12 Jones, D. P., Carlson, J. L., Mody, V. C. Jr, Cai, J., Lynn, M. J., & Sternberg, P. Jr (2000). Redox state of glutathione in human plasma. Free Radical Biology & Medicine , 28(4), 625-635. PMid:10719244. [ Links ]

13 Fernandes, R. A., Gholap, S. P., & Mulay, S. V. (2014). A facile chemoselective deprotection of aryl silyl ethers using sodium hydride/DMF and in situ protection of phenol with various groups. RSC Advances, 4(32), 16438-16443. [ Links ]

14 Shahabuddin, S., Sarih, N. M., Ismail, F. H., Shahid, M. M., & Huang, N. M. (2015). Synthesis of chitosan grafted-polyaniline/Co 3 O 4 nanocube nanocomposites and their photocatalytic activity toward methylene blue dye degradation. RSC Advances, 5(102), 83857-83867. [ Links ]

15 Baharin, S. N. A., Sarih, N. M., Mohamad, S., Shahabuddin, S., Sulaiman, K., & Ma’amor, A. (2016). Removal of endocrine disruptor di-(2-ethylhexyl) phthalate by modified polythiophene-coated magnetic nanoparticles: characterization, adsorption isotherm, kinetic study, thermodynamics. RSC Advances, 6(50), 44655-44667. [ Links ]

16 Mohammed, I., & Lim, K. (2005). Synthesis and characterization of novel photoconducting polysiloxanes containing azomethine moieties. In The 230th ACS National Meeting (POLY 707). Washington: American Chemical Society – ACS. [ Links ]

17 Issam, A., & Haris, M. (2009). Synthesis, characterization and optical properties of novel nonlinear polysilylether. Journal of Inorganic and Organometallic Polymers and Materials, 19(4), 454-458. [ Links ]

18 Nishikubo, T., Kameyama, A., Kimura, Y., & Fukuyo, K. (1995). Novel Synthesis of Poly (silyl ethers) by the Addition Reaction of Bis (epoxides) with Dichlorosilanes or Bis (chlorosilanes). Macromolecules, 28(13), 4361-4365. [ Links ]

19 Mosiewicki, M., Casado, U., Marcovich, N., & Aranguren, M. (2009). Polyurethanes from tung oil: polymer characterization and composites. Polymer Engineering and Science , 49(4), 685-692. [ Links ]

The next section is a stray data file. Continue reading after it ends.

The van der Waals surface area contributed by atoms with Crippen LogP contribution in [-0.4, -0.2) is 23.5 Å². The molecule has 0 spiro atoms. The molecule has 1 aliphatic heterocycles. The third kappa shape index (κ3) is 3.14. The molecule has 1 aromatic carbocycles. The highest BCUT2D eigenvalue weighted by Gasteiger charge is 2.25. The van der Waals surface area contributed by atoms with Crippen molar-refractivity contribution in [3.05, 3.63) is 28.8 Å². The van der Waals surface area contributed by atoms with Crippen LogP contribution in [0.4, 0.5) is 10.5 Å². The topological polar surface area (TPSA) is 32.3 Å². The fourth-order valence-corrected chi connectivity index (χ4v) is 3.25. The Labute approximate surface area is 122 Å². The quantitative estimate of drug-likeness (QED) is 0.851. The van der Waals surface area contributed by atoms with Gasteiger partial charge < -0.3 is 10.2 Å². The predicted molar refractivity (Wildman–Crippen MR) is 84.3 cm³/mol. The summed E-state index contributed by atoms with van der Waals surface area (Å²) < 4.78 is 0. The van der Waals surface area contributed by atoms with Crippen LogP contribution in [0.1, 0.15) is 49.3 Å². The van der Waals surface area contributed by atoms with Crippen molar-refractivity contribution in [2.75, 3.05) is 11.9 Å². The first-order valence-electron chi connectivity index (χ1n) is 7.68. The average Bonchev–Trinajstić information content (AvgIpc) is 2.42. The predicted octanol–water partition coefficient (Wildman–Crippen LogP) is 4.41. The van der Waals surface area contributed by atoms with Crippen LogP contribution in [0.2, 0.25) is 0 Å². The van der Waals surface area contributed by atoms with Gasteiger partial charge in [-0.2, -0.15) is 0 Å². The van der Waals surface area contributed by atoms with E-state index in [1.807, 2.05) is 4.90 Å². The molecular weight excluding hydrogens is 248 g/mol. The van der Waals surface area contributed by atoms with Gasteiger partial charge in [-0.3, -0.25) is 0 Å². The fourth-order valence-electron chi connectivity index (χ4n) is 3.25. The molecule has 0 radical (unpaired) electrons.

20 Tanaka, R., Hirose, S., & Hatakeyama, H. (2008). Preparation and characterization of polyurethane foams using a palm oil-based polyol. Bioresource Technology , 99(9), 3810-3816. PMid:17698355. [ Links ]

21 Issam, A., Khizrien, A. N., & Mazlan, I. (2011). Physical and mechanical properties of different ratios of palm oil-based alkyd/epoxy resins. Polymer-Plastics Technology and Engineering, 50(12), 1256-1261. [ Links ]

22 Vashist, A., Shahabuddin, S., Gupta, Y., & Ahmad, S. (2013). Polyol induced interpenetrating networks: chitosan–methylmethacrylate based biocompatible and pH responsive hydrogels for drug delivery system. Journal of Materials Chemistry. B, Materials for Biology and Medicine, 1(2), 168-178. [ Links ]

23 Mohammed, I. A., Al-Mulla, E. A. J., Kadar, N. K. A., & Ibrahim, M. (2013). Structure-property studies of thermoplastic and thermosetting polyurethanes using palm and soya oils-based polyols. Journal of Oleo Science, 62(12), 1059-1072. PMid:24292358. [ Links ]

24 Guo, A., Zhang, W., & Petrovic, Z. S. (2006). Structure–property relationships in polyurethanes derived from soybean oil. Journal of Materials Science , 41(15), 4914-4920. [ Links ]

25 Mohammed, I. A., Abd Khadir, N. K., & Jaffar Al-Mulla, E. A. (2014). New polyurethane nanocomposites based on soya oil. Journal of Oleo Science, 63(2), 193-200. PMid:24420063. [ Links ]

26 Saravari, O., Pathomwattanasak, K., & Pimpan, V. (2007). Synthesis of urethane oils from palm oil and waste PET bottles. Journal of Applied Polymer Science , 105(4), 1802-1807. [ Links ]

27 Caillol, S., Desroches, M., Boutevin, G., Loubat, C., Auvergne, R., & Boutevin, B. (2012). Synthesis of new polyester polyols from epoxidized vegetable oils and biobased acids. European Journal of Lipid Science and Technology, 114(12), 1447-1459. [ Links ]

28 Liu, C., Yang, X., Cui, J., Zhou, Y., Hu, L., Zhang, M., & Liu, H. (2011). Tung oil based monomer for thermosetting polymers: synthesis, characterization and copolymerization with styrene. Bioresources, 7(1), 447-463. [ Links ]

29 Ling, J. S., Mohammed, I. A., Ghazali, A., & Khairuddean, M. (2014). Novel poly (alkyd-urethane) s from vegetable oils: Synthesis and properties. Industrial Crops and Products , 52, 74-84. [ Links ]

Received: October 20, 2017; Revised: February 27, 2018; Accepted: April 15, 2018

Creative Commons License  This is an Open Access article distributed under the terms of the Creative Commons Attribution License, which permits unrestricted use, distribution, and reproduction in any medium, provided the original work is properly cited.